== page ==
Restless nights can lead to not only a lack of alertness and increased accident risk but also greater stress, depression, weight gain, and impaired memory. While most drivers are aware of sleep apnea and the industry’s focus on diagnosing and treating it, it’s not the only culprit that robs them of the recommended seven to nine hours of nightly sleep.
Poor sleeping habits and caffeine are two common sources of irregular sleep. Medical causes other than apnea include nasal problems, arthritis, asthma, chronic pain, depression and others. Some can directly cause insomnia, while others produce symptoms that interrupt sleep. Certain medications interfere with sleep.
Obstructive sleep apnea is a disorder in which the upper airway is blocked repeatedly during sleep, limiting or stopping airflow. It is diagnosed with a sleep study that records how many times an individual experiences slow or stopped breathing while asleep. A sleep study also looks at whether the blood’s oxygen levels are lower during such events.
According to the Mayo Clinic, risk factors for sleep apnea include obesity, having a thicker neck, having a narrow airway, being older, having a family history of sleep apnea, alcohol use, smoking and nasal congestion. Truckers diagnosed with sleep apnea can continue to drive once it is medically treated, usually with a continuous positive airway pressure device that’s worn while sleeping.
While women are less like to suffer from sleep apnea, it remains an issue of concern, especilly for women who drive for a living.
Poor Sleeping Habits
An inconsistent sleeping schedule or regularly waking up in the middle of the night can mess up a good night’s sleep. Though a nap can restore alertness, taking naps – especially long ones in the afternoon – or sleeping late on your days off can disrupt nighttime sleep patterns.
A poor sleeping environment also can be a factor. The background noises of a truck stop can be intrusive. For an off-duty team driver, the truck’s movement can interfere with sound sleep.
Caffeine can have a stimulating effect within 15 minutes of consumption, reports the National Science Foundation. It takes about six hours for the body to process half of the caffeine. For some individuals, coffee consumed in the afternoon can cause sleeping trouble that night.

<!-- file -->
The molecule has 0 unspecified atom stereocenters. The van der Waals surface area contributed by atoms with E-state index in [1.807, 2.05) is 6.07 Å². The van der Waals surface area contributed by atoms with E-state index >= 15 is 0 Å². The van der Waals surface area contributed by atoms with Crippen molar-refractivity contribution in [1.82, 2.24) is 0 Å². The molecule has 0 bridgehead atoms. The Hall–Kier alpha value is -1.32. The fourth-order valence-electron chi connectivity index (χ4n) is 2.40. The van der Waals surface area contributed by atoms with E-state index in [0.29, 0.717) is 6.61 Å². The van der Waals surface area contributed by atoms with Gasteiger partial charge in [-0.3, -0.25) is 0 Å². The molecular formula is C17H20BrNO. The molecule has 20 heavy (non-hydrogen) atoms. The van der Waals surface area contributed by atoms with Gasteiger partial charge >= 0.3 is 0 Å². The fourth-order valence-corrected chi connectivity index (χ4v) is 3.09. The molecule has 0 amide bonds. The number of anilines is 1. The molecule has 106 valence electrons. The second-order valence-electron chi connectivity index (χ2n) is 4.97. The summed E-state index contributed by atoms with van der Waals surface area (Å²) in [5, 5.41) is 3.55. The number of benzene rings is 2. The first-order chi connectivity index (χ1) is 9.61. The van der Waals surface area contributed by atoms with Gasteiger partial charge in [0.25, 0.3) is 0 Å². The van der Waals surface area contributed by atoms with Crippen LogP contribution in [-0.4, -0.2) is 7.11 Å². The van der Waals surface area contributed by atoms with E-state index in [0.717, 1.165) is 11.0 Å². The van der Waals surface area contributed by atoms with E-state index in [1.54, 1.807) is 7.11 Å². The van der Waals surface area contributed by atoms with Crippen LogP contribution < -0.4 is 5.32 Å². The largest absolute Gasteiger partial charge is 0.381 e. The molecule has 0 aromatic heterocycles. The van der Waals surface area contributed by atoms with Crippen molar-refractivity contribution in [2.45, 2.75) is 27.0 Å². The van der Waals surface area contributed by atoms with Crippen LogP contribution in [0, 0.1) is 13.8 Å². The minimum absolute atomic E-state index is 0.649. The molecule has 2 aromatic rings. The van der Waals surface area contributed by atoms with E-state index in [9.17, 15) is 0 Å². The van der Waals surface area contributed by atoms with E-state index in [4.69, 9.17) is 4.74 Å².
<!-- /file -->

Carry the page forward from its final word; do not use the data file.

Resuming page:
The NSF considers three eight-ounce cups of coffee per day to be a moderate amount of caffeine. Six or more cups daily is considered excessive caffeine intake. Even moderate doses of caffeine can cause insomnia.
Treatment and prevention
- If you suspect you may have sleep apnea, consult your doctor for a diagnosis unless you’re with a fleet that offers apnea screening. Your doctor may suggest lifestyle changes, such as weight loss or sleeping on your side, before prescribing CPAP treatment. Your doctor also can check for medical sources of sleep problems other than apnea.
- When noise keeps you up, whether at a truck stop or at home, a white noise machine may help drown it out.
- A poor sleeping schedule often can be addressed through lifestyle changes. Try to go to sleep around the same time each night, and wake up at the same time each morning. Avoid using electronics before bed. Sleep.org suggests that to establish a regular sleeping schedule, open the cab’s curtains to allow natural light to come through, dim the lights in your cab, skip use of the snooze button, and avoid eating dinner too close to bedtime.
- Avoid drinking caffeinated beverages eight hours before bedtime. Don’t exceed more than two cups of coffee a day.